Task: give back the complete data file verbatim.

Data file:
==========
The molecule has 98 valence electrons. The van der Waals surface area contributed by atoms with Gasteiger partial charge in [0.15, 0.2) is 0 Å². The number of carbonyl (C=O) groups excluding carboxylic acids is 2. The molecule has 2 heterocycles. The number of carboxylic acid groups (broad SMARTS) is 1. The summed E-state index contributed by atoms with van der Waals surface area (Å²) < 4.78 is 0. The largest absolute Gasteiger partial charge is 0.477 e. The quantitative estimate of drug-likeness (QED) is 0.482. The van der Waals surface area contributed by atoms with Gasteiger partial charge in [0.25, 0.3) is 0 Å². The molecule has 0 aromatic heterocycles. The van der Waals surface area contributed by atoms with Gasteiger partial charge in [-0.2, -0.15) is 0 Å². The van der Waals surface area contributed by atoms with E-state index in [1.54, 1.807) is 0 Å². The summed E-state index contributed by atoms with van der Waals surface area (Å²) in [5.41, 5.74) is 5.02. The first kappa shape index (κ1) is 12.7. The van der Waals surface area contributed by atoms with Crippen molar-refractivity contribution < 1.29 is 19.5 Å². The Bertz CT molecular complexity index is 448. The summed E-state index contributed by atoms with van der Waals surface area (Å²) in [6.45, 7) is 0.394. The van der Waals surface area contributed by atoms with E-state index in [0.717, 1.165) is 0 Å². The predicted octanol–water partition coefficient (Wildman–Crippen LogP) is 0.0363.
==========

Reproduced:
The molecule has 98 valence electrons. The van der Waals surface area contributed by atoms with Gasteiger partial charge in [0.15, 0.2) is 0 Å². The number of carbonyl (C=O) groups excluding carboxylic acids is 2. The molecule has 2 heterocycles. The number of carboxylic acid groups (broad SMARTS) is 1. The summed E-state index contributed by atoms with van der Waals surface area (Å²) < 4.78 is 0. The largest absolute Gasteiger partial charge is 0.477 e. The quantitative estimate of drug-likeness (QED) is 0.482. The van der Waals surface area contributed by atoms with Gasteiger partial charge in [0.25, 0.3) is 0 Å². The molecule has 0 aromatic heterocycles. The van der Waals surface area contributed by atoms with Gasteiger partial charge in [-0.2, -0.15) is 0 Å². The van der Waals surface area contributed by atoms with E-state index in [1.54, 1.807) is 0 Å². The summed E-state index contributed by atoms with van der Waals surface area (Å²) in [5.41, 5.74) is 5.02. The first kappa shape index (κ1) is 12.7. The van der Waals surface area contributed by atoms with Crippen molar-refractivity contribution < 1.29 is 19.5 Å². The Bertz CT molecular complexity index is 448. The summed E-state index contributed by atoms with van der Waals surface area (Å²) in [6.45, 7) is 0.394. The van der Waals surface area contributed by atoms with E-state index in [0.717, 1.165) is 0 Å². The predicted octanol–water partition coefficient (Wildman–Crippen LogP) is 0.0363.